Reports: China Lets North Korean Defectors Travel to South

Posted April 4th, 2012 at 2:35 am (UTC-5)
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South Korean media report that five North Korean defectors have arrived in Seoul after spending almost three years in a South Korean consulate in Beijing.

It would be the first time in more than five years that China has allowed North Korean defectors hiding in a diplomatic mission to travel to the South, rather than sending them home. South Korean government officials contacted by VOA on Wednesday said they were unable to confirm the reports.

The reports say China first hinted at the decision during talks between Chinese President Hu Jintao and South Korean President Lee Myung-bak on the sidelines of a nuclear security summit in Seoul last month.

Several of the reports speculate that China's action was intended as a signal to North Korea of its displeasure over Pyongyang's plans to launch a rocket later this month.

The reports identify three of the defectors as the daughter and grandchildren of a deceased South Korean soldier who was taken prisoner by the North during the 1950-53 Korean war.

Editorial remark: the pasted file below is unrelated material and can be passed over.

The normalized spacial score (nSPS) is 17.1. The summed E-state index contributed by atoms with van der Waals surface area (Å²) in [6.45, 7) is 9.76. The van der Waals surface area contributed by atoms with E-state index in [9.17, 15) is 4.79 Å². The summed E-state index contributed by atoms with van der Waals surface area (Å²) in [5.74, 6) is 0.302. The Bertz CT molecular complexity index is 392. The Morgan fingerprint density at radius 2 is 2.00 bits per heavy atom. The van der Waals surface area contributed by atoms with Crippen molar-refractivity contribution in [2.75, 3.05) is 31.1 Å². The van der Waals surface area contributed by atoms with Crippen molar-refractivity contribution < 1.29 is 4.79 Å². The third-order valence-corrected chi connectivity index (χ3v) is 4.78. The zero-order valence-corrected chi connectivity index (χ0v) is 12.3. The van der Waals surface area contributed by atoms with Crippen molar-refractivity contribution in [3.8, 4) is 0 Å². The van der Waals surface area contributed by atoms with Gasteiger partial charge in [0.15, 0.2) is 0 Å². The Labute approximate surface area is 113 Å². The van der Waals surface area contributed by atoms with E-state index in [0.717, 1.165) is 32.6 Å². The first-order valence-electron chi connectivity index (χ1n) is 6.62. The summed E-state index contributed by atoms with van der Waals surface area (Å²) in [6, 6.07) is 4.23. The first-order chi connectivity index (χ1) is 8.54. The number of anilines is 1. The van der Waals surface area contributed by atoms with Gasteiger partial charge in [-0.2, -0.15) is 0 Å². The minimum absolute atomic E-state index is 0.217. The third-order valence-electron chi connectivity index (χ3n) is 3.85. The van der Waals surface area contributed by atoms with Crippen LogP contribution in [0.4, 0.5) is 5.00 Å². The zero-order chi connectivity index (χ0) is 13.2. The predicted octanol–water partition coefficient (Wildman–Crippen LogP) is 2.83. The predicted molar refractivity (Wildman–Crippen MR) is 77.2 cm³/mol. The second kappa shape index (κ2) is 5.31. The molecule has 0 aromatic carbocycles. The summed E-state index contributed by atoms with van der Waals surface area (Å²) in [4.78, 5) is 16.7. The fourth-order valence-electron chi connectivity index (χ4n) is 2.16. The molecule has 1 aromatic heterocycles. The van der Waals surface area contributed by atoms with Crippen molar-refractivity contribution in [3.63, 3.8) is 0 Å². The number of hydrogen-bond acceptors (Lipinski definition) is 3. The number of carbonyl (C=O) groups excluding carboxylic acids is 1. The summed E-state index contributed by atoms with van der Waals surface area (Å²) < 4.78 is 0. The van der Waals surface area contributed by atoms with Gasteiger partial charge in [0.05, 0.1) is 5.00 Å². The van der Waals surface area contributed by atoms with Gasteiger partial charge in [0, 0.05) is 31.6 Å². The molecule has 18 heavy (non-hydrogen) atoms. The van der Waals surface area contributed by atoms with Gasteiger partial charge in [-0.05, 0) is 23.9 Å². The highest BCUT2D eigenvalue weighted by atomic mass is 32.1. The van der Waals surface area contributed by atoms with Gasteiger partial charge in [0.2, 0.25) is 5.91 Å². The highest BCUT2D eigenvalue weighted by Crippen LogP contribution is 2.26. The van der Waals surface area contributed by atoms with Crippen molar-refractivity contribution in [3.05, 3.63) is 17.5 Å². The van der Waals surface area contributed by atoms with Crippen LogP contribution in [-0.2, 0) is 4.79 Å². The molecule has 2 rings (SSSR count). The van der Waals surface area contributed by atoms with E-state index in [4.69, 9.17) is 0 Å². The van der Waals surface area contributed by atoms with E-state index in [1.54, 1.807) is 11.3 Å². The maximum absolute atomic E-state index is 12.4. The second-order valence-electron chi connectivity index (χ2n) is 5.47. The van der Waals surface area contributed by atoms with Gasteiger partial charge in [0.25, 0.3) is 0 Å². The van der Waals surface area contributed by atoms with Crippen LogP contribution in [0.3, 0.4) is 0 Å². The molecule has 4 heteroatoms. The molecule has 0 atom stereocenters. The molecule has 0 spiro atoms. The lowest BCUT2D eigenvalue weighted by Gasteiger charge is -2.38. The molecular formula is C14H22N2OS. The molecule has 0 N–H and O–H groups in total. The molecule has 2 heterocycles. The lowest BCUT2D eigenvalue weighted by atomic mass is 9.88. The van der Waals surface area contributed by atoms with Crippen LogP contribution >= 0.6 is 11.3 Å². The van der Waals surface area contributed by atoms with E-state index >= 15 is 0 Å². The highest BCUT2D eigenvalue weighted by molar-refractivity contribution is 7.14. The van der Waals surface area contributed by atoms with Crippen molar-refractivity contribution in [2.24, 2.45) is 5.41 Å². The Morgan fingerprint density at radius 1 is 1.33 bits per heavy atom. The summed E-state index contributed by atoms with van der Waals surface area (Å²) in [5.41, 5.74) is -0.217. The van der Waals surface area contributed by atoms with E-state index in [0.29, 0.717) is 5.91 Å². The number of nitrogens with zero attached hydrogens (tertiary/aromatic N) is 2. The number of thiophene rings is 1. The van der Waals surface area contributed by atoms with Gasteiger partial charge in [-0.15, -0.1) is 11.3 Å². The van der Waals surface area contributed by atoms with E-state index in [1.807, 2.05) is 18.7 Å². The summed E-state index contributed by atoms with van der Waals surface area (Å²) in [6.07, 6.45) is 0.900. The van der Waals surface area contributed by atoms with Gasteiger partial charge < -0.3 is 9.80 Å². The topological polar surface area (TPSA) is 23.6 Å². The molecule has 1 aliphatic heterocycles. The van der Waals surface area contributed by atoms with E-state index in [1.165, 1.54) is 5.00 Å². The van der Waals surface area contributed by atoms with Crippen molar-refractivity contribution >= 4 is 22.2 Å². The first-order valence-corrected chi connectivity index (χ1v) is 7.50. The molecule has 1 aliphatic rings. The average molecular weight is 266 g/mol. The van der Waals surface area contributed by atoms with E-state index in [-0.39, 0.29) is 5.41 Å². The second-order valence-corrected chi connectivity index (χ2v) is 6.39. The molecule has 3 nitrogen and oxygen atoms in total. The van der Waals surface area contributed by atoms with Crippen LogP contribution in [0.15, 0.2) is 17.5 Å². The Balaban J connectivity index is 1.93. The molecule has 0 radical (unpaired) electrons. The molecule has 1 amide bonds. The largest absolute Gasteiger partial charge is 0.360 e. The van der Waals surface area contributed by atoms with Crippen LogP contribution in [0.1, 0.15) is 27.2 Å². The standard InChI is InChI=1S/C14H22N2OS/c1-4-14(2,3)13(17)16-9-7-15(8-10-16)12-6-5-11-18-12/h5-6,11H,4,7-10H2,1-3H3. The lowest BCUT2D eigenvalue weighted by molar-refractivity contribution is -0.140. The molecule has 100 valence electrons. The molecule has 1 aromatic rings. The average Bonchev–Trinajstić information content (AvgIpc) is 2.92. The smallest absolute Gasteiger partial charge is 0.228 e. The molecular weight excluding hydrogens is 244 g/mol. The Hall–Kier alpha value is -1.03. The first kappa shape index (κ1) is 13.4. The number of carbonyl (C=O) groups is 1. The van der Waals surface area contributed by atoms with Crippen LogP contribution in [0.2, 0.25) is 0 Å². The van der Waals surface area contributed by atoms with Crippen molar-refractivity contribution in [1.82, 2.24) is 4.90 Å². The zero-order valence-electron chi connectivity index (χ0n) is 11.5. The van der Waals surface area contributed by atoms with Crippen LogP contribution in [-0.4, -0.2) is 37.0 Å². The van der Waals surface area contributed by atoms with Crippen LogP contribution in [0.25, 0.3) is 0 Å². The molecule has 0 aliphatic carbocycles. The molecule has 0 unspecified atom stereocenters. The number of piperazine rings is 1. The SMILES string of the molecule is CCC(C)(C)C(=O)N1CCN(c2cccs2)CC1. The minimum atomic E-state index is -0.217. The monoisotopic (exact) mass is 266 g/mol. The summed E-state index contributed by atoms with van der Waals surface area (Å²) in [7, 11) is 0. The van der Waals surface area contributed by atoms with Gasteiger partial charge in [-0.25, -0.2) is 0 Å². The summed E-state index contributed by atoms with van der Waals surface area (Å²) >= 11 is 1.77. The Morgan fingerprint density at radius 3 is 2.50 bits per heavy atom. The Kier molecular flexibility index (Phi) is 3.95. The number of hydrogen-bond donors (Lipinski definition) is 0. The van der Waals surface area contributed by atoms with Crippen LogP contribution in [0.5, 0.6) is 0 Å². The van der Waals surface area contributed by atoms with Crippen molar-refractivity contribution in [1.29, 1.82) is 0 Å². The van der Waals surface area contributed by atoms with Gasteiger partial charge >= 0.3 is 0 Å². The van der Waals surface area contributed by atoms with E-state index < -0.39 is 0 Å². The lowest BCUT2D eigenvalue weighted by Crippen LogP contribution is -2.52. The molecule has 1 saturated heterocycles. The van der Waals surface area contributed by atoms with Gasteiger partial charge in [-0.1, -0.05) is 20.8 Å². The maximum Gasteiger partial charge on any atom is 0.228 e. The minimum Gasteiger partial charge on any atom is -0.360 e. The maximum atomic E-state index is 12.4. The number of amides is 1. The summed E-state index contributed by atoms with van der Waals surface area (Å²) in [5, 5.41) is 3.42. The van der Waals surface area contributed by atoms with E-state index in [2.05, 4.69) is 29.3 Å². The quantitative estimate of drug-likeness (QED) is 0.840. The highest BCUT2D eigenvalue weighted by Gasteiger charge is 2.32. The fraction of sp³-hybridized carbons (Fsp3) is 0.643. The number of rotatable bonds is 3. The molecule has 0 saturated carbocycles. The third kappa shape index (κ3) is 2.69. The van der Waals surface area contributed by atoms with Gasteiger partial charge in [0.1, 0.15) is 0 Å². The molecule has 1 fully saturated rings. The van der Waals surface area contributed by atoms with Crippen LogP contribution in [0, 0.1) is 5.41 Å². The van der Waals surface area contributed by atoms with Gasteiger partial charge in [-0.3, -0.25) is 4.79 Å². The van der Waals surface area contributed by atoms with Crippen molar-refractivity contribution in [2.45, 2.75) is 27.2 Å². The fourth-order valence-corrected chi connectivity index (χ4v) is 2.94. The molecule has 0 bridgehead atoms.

The Chosun Ilbo newspaper reports that China has also permitted travel to Seoul by another five defectors who had been living at a South Korean consulate in Shenyang. The reports say South Korean officials are withholding the identities of most of the defectors out of concern for their security.

China is reported to be frustrated with North Korea over its decision to launch a space satellite between April 12 and 16, a move seen widely by its neighbors as cover for testing a ballistic missile capable of delivering a nuclear warhead.

The announcement unraveled months of careful diplomacy, much of it orchestrated by Beijing, aimed at securing a halt to North Korea's nuclear programs in exchange for large-scale deliveries of badly needed food aid.